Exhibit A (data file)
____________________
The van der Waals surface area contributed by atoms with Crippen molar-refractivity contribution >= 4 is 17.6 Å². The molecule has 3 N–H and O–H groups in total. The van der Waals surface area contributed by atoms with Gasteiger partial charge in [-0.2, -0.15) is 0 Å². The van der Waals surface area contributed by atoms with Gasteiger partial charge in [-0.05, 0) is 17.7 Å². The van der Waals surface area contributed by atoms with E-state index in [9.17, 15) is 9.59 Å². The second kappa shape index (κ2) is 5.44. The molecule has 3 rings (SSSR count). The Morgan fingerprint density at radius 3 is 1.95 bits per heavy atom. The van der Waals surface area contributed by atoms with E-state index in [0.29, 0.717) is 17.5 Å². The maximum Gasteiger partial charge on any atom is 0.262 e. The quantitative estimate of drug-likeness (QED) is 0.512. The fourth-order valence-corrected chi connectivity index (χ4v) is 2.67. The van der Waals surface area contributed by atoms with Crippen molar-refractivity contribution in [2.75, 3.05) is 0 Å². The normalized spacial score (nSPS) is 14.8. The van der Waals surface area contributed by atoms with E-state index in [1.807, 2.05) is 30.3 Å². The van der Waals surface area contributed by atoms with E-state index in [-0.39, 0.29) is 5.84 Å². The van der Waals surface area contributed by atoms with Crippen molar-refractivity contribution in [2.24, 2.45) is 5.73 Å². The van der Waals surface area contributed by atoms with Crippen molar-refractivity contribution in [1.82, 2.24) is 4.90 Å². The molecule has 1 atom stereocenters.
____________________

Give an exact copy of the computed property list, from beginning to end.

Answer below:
The van der Waals surface area contributed by atoms with Crippen molar-refractivity contribution >= 4 is 17.6 Å². The molecule has 3 N–H and O–H groups in total. The van der Waals surface area contributed by atoms with Gasteiger partial charge in [-0.2, -0.15) is 0 Å². The van der Waals surface area contributed by atoms with Gasteiger partial charge in [-0.05, 0) is 17.7 Å². The van der Waals surface area contributed by atoms with E-state index in [9.17, 15) is 9.59 Å². The second kappa shape index (κ2) is 5.44. The molecule has 3 rings (SSSR count). The Morgan fingerprint density at radius 3 is 1.95 bits per heavy atom. The van der Waals surface area contributed by atoms with E-state index in [0.29, 0.717) is 17.5 Å². The maximum Gasteiger partial charge on any atom is 0.262 e. The quantitative estimate of drug-likeness (QED) is 0.512. The fourth-order valence-corrected chi connectivity index (χ4v) is 2.67. The van der Waals surface area contributed by atoms with Crippen molar-refractivity contribution in [2.75, 3.05) is 0 Å². The normalized spacial score (nSPS) is 14.8. The van der Waals surface area contributed by atoms with E-state index in [1.807, 2.05) is 30.3 Å². The van der Waals surface area contributed by atoms with E-state index in [-0.39, 0.29) is 5.84 Å². The van der Waals surface area contributed by atoms with Crippen molar-refractivity contribution in [2.24, 2.45) is 5.73 Å². The van der Waals surface area contributed by atoms with Crippen molar-refractivity contribution in [1.82, 2.24) is 4.90 Å². The molecule has 1 atom stereocenters.